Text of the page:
Daunesh Alcott joined the team this morning, arriving via helicopter into the Plaza Argentina Base Camp. He has been acclimatizing in Ecuador and will climb the mountain with Alex, Jenny, Fermin and Aaron. It was a beautiful, clear morning for a flight!
Today was a planned rest and acclimatization day, as the climbers who trekked into Base Camp just gained close to 3000′ of elevation gain when they ascended up the Relinchos Valley from their previous camp. Acclimatizing is crucial when climbing a big mountain like Aconcagua.
As climbers move higher on the mountain, the barometric pressure decreases, resulting in a decrease of the amount of oxygen in each lungful of air. Most people can adapt or “acclimatize” by moving higher at a measured and deliberate pace, allowing their bodies to compensate for the lower quantity of oxygen in each breath. Moving too high, too quickly can result in one of several forms of “altitude sickness,” which can range from a pounding headache to fluid leaking into the lungs or the cranium, as one of two forms of edema.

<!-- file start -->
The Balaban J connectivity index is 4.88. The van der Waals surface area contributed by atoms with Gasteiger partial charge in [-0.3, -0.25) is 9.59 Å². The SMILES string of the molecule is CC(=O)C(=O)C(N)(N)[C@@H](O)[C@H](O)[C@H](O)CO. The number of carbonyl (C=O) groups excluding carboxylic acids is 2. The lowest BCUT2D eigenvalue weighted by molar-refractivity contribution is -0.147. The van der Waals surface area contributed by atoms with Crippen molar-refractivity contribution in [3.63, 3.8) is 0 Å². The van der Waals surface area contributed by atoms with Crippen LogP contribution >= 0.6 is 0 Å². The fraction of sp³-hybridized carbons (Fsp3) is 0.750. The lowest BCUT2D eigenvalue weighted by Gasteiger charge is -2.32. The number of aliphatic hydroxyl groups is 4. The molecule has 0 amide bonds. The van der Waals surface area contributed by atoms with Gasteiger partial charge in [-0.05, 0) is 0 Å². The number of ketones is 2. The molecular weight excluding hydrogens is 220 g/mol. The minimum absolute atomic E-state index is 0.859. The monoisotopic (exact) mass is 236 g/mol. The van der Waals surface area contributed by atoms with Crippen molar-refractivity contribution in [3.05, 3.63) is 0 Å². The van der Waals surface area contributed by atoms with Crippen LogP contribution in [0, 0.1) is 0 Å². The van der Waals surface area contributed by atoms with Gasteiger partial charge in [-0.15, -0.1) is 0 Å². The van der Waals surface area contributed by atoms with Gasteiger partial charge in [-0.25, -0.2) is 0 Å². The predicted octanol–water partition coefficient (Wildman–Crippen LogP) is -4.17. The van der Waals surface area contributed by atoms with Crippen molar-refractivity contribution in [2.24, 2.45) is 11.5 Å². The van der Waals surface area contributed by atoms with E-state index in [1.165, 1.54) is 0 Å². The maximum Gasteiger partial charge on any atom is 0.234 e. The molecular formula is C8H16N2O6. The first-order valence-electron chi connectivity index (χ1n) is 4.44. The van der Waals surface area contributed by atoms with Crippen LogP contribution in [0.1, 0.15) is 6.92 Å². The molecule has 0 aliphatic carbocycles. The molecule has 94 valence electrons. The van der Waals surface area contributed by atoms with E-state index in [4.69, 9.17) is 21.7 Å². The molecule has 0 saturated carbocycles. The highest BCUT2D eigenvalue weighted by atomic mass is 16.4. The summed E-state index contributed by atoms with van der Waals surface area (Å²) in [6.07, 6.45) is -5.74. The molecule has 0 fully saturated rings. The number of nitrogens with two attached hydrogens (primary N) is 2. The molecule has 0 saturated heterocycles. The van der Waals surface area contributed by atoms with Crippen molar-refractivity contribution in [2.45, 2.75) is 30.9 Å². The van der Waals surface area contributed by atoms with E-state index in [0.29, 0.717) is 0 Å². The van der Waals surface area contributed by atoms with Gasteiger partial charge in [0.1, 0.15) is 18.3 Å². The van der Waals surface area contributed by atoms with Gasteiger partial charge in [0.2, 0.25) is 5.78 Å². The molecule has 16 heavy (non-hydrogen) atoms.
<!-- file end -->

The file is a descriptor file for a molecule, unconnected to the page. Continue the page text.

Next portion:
As guides, we develop an itinerary for each expedition that includes a rate of ascent that is designed to help most people acclimatize sufficiently to not experience any effects of altitude sickness. In the case of our Aconcagua program, that means we take an additional day at Base Camp, so that our climbers can develop a foundation of acclimatization. Most teams don’t take as many acclimatization days, as Base Camp facilities are expensive, but we’ve found it is worth it to set our teams up for success.
Tomorrow, they will shoulder their backpacks and carry a load of equipment and supplies up to Camp 1, at about 16,400′. They will descend to spend the night at Base Camp again, followed by another full rest and acclimatization day.
Here is Alex!